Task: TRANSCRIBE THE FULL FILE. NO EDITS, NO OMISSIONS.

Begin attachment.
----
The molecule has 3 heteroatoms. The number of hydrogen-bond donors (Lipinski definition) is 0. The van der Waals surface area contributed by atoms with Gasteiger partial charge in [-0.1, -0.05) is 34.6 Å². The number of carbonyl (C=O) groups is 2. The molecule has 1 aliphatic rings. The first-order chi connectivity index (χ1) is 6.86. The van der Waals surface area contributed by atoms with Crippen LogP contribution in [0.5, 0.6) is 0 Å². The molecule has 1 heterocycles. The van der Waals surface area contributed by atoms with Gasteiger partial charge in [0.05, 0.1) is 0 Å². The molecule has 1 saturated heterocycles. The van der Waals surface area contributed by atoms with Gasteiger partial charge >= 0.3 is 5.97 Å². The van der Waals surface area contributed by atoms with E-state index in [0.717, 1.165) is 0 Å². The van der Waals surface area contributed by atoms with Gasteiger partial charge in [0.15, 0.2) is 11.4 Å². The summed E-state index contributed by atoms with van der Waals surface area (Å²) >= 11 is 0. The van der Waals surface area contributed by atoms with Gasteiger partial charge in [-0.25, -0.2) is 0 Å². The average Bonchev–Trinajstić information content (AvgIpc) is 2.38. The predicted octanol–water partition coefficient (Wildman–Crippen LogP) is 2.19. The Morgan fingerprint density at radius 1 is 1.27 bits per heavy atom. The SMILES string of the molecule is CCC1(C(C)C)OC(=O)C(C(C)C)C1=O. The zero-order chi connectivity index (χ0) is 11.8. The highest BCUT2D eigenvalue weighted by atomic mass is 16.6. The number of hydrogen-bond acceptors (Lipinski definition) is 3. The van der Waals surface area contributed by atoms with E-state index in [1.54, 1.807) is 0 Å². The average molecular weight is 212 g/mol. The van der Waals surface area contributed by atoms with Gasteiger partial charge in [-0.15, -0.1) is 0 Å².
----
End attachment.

The molecule has 3 heteroatoms. The number of hydrogen-bond donors (Lipinski definition) is 0. The van der Waals surface area contributed by atoms with Gasteiger partial charge in [-0.1, -0.05) is 34.6 Å². The number of carbonyl (C=O) groups is 2. The molecule has 1 aliphatic rings. The first-order chi connectivity index (χ1) is 6.86. The van der Waals surface area contributed by atoms with Crippen LogP contribution in [0.5, 0.6) is 0 Å². The molecule has 1 heterocycles. The van der Waals surface area contributed by atoms with Gasteiger partial charge in [0.05, 0.1) is 0 Å². The molecule has 1 saturated heterocycles. The van der Waals surface area contributed by atoms with Gasteiger partial charge >= 0.3 is 5.97 Å². The van der Waals surface area contributed by atoms with E-state index in [0.717, 1.165) is 0 Å². The van der Waals surface area contributed by atoms with Gasteiger partial charge in [0.15, 0.2) is 11.4 Å². The summed E-state index contributed by atoms with van der Waals surface area (Å²) >= 11 is 0. The van der Waals surface area contributed by atoms with Gasteiger partial charge in [-0.25, -0.2) is 0 Å². The average Bonchev–Trinajstić information content (AvgIpc) is 2.38. The predicted octanol–water partition coefficient (Wildman–Crippen LogP) is 2.19. The Morgan fingerprint density at radius 1 is 1.27 bits per heavy atom. The SMILES string of the molecule is CCC1(C(C)C)OC(=O)C(C(C)C)C1=O. The zero-order chi connectivity index (χ0) is 11.8. The highest BCUT2D eigenvalue weighted by atomic mass is 16.6. The number of hydrogen-bond acceptors (Lipinski definition) is 3. The van der Waals surface area contributed by atoms with E-state index in [1.54, 1.807) is 0 Å². The average molecular weight is 212 g/mol. The van der Waals surface area contributed by atoms with Gasteiger partial charge in [-0.15, -0.1) is 0 Å².